The nature of this innovation results in impacts to more than just financial markets. We are seeing several government agencies consider how this technology impacts federal policy related to payments, custody, illicit activity, national security and a host of other issues.  Additionally, reports regarding energy usage resulting from mining are staggering, often times being compared to that of entire countries.  On this note, I believe any regulatory response to digital assets must include measures to bring additional transparency to the conduct that makes this innovation possible.  Internally, I have directed the CFTC’s Climate Risk Unit and LabCFTC to examine the climate implications of digital assets.  Staff have also begun initial communications with other federal agencies to ensure the knowledge and expertise of the whole federal complex is brought to bear on this challenge.   

I wrote in 2019 that “where the technology could become a common and social good rather than a significant threat to financial stability, the regulatory patchwork is our greatest hurdle to mainstreaming integration and adoption.”[3]  As a result, I expect there will be an increasing need to ensure a coordinated federal approach in this area, and I plan to have the CFTC be a proactive participant in this process, whether building on the strong relationship the CFTC shares with the Securities and Exchange Commission, or contributing to broader efforts like the recent President’s Working Group report on stablecoins.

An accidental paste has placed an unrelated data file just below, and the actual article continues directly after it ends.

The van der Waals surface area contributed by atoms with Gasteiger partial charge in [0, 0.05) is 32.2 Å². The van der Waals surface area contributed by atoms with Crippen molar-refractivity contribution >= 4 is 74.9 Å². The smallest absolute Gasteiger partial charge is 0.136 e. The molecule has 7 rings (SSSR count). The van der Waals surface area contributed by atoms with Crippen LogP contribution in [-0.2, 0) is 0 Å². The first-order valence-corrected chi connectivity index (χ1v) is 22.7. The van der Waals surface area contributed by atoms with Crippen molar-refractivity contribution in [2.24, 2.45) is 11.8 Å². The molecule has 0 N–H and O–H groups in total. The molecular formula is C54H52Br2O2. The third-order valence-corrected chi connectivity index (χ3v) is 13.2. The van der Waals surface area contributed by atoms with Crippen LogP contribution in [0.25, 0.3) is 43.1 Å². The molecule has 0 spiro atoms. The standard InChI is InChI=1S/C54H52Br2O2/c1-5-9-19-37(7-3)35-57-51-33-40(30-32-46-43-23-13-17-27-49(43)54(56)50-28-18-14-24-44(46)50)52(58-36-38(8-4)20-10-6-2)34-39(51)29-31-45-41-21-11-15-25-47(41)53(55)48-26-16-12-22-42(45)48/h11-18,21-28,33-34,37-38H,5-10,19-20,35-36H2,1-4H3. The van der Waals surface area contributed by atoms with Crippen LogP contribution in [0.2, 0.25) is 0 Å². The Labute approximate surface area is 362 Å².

I believe many of the CFTC’s regulatory principles that have made the U.S. derivatives markets the strongest in the world can also serve to aggressively address many of the risks of digital assets.  Since its inception, the CFTC and its markets have been at the forefront of innovation and technological development.  We have also been a forceful and disciplined cop on the beat.  The continued emergence of digital asset technology presents risks and opportunities, and the CFTC stands ready to leverage its expertise and experience to confront both.

Thank you for your time and I look forward to answering your questions.